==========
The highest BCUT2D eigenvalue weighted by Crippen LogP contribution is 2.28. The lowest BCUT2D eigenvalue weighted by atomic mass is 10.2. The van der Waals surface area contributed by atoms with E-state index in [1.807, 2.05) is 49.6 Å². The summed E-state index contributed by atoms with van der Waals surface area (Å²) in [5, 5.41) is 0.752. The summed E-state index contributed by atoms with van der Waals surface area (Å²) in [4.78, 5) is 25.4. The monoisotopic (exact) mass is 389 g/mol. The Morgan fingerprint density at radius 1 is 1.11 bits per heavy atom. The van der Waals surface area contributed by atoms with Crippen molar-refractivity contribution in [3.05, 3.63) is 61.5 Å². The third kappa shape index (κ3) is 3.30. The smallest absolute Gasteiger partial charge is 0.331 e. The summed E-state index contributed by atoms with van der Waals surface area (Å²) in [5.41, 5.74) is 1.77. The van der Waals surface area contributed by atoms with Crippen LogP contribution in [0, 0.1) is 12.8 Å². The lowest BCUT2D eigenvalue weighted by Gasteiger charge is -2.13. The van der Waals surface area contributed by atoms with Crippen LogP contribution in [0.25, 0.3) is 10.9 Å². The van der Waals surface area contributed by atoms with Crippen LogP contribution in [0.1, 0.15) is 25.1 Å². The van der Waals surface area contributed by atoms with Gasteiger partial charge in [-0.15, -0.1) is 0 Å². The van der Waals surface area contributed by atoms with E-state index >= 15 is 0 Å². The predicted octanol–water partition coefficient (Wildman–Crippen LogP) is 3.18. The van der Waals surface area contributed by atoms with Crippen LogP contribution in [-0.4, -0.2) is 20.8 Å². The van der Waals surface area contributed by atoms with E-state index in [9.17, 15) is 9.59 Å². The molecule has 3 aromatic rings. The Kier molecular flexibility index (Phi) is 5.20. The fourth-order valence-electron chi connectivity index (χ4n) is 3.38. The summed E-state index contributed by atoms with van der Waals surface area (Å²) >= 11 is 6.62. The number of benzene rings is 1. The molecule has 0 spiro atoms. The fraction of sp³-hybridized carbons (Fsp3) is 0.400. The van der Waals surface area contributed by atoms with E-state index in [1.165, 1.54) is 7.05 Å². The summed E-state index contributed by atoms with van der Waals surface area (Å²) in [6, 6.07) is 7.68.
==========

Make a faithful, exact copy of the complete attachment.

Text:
The highest BCUT2D eigenvalue weighted by Crippen LogP contribution is 2.28. The lowest BCUT2D eigenvalue weighted by atomic mass is 10.2. The van der Waals surface area contributed by atoms with E-state index in [1.807, 2.05) is 49.6 Å². The summed E-state index contributed by atoms with van der Waals surface area (Å²) in [5, 5.41) is 0.752. The summed E-state index contributed by atoms with van der Waals surface area (Å²) in [4.78, 5) is 25.4. The monoisotopic (exact) mass is 389 g/mol. The Morgan fingerprint density at radius 1 is 1.11 bits per heavy atom. The van der Waals surface area contributed by atoms with Crippen molar-refractivity contribution in [3.05, 3.63) is 61.5 Å². The third kappa shape index (κ3) is 3.30. The smallest absolute Gasteiger partial charge is 0.331 e. The summed E-state index contributed by atoms with van der Waals surface area (Å²) in [5.41, 5.74) is 1.77. The van der Waals surface area contributed by atoms with Crippen LogP contribution in [0, 0.1) is 12.8 Å². The lowest BCUT2D eigenvalue weighted by Gasteiger charge is -2.13. The van der Waals surface area contributed by atoms with Crippen LogP contribution in [0.25, 0.3) is 10.9 Å². The van der Waals surface area contributed by atoms with Crippen LogP contribution in [0.1, 0.15) is 25.1 Å². The van der Waals surface area contributed by atoms with Gasteiger partial charge in [-0.15, -0.1) is 0 Å². The van der Waals surface area contributed by atoms with E-state index >= 15 is 0 Å². The predicted octanol–water partition coefficient (Wildman–Crippen LogP) is 3.18. The van der Waals surface area contributed by atoms with Crippen LogP contribution in [-0.4, -0.2) is 20.8 Å². The van der Waals surface area contributed by atoms with E-state index in [9.17, 15) is 9.59 Å². The molecule has 3 aromatic rings. The Kier molecular flexibility index (Phi) is 5.20. The fourth-order valence-electron chi connectivity index (χ4n) is 3.38. The summed E-state index contributed by atoms with van der Waals surface area (Å²) >= 11 is 6.62. The number of benzene rings is 1. The molecule has 0 spiro atoms. The fraction of sp³-hybridized carbons (Fsp3) is 0.400. The van der Waals surface area contributed by atoms with E-state index in [1.165, 1.54) is 7.05 Å². The summed E-state index contributed by atoms with van der Waals surface area (Å²) in [6, 6.07) is 7.68.